Dual diagnosis further complicated matters. Having a learning disability AND dementia, for instance, makes finding residential care an almost impossible task due to the very strategies put in place to protect people. For homes to be registered, there has to be training in the care area covered by the registration and where there are two specialist areas, that’s two lots of training and an extra fee. When the demand for beds is so high as to make it unnecessary to go to the extra effort and expense of dual registration, why would anyone take the trouble? And so people with learning disability and dementia could find themselves languishing on a ward where nursing staff did not know what to do with them instead of being discharged to a service that would endeavor to make their lives comfortable and homely in their declining years.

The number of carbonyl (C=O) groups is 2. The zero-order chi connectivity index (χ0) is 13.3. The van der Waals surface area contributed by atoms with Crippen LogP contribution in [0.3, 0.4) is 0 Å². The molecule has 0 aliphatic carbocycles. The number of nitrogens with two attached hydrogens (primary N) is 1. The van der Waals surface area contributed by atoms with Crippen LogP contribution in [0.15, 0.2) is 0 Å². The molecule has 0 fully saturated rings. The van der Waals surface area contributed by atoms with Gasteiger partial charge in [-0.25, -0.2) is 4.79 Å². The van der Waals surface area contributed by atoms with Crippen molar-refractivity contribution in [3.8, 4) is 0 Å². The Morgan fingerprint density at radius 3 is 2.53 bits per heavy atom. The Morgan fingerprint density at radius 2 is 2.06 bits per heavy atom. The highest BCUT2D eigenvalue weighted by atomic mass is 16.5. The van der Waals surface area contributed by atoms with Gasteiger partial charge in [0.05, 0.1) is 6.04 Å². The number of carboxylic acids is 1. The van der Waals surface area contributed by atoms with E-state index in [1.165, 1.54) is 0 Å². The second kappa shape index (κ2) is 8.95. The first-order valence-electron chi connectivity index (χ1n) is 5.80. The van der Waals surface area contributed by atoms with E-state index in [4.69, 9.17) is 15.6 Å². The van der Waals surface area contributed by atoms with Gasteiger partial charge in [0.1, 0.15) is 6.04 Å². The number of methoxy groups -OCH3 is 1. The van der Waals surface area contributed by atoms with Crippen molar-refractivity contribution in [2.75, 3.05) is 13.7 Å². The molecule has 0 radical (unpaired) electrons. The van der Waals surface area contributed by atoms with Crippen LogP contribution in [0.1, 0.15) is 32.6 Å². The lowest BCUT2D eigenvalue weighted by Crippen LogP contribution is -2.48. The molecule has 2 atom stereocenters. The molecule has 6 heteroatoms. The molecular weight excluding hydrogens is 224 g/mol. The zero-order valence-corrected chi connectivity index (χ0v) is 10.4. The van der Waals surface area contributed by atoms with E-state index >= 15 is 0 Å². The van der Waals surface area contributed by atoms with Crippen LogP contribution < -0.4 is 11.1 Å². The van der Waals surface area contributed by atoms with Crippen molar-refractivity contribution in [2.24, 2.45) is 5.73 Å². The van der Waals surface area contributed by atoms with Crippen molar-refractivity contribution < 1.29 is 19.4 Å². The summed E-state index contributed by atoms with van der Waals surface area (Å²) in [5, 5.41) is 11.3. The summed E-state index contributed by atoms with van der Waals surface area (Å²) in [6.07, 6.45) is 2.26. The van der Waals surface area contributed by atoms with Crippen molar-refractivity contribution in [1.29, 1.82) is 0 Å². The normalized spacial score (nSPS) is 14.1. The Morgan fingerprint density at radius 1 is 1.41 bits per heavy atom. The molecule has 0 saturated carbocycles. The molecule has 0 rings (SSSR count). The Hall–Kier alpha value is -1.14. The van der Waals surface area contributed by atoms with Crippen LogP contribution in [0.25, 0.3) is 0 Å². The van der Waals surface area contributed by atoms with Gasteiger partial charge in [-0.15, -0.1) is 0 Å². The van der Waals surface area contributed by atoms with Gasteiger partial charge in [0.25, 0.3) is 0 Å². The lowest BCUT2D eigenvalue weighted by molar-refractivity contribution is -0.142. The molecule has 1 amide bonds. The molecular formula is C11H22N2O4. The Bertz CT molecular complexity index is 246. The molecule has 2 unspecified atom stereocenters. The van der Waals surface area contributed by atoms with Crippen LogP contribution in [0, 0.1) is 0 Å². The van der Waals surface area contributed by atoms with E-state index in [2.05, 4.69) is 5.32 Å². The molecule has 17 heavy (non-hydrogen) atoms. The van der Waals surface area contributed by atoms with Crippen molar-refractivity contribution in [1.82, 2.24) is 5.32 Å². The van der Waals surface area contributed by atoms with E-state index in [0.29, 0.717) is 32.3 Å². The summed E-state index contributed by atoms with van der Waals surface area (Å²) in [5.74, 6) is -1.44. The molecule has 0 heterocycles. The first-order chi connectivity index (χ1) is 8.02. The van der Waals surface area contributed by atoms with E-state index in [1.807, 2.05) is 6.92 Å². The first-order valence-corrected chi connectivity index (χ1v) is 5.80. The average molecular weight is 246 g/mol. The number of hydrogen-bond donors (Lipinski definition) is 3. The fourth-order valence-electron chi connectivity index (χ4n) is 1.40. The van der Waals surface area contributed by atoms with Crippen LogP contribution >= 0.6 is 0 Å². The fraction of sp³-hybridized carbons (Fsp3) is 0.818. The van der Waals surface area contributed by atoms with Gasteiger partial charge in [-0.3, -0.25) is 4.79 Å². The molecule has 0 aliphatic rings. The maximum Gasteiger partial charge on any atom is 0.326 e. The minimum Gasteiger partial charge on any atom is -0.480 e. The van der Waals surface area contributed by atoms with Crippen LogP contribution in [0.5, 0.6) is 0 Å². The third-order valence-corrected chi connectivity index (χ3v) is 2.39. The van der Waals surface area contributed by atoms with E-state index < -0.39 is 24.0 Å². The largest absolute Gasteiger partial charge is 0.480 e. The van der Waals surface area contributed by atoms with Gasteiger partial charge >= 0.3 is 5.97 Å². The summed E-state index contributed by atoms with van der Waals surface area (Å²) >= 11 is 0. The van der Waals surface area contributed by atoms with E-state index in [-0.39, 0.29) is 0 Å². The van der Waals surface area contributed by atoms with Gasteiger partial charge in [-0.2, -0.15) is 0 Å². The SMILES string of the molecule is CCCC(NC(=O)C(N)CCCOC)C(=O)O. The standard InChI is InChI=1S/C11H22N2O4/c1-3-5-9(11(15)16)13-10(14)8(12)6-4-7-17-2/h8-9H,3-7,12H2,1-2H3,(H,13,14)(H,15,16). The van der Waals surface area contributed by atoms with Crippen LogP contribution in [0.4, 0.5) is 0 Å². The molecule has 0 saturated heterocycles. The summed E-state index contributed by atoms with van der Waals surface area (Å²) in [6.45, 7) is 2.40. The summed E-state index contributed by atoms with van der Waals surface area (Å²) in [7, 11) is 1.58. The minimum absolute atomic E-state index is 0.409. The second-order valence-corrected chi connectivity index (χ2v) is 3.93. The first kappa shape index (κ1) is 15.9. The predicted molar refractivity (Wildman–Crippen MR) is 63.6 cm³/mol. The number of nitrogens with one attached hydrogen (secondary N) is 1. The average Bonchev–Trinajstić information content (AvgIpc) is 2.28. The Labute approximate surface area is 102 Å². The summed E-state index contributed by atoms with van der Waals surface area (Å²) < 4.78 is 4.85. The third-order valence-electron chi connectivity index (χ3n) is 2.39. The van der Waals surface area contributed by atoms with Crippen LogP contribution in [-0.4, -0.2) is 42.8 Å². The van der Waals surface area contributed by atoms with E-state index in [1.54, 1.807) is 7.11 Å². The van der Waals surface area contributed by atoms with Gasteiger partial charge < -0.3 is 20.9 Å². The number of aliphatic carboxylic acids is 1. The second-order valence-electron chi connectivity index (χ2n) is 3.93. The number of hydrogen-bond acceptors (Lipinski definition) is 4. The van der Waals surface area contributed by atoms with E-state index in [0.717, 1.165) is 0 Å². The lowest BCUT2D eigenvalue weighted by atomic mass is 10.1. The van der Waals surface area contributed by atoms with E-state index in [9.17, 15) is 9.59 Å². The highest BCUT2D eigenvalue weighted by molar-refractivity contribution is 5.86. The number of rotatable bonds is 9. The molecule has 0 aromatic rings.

A little while earlier, my colleagues and I had experienced something similar when a man with Down’s Syndrome had died because it had been impossible to convince general health colleagues and funding bodies that he was anorexic. Diagnostic masking obliterated the classic signs so that people could not see beyond his features and recognise that he was starving. My close colleague, Dr Elizabeth Scott-Gliba who had held a consultant post in eating disorders before joining our service, practically lived on the ward or on the end of her phone trying to establish a proper re-feeding regime and specialist service for him but too late. This man died the day a bed in a specialist unit and the funding to go with it became available.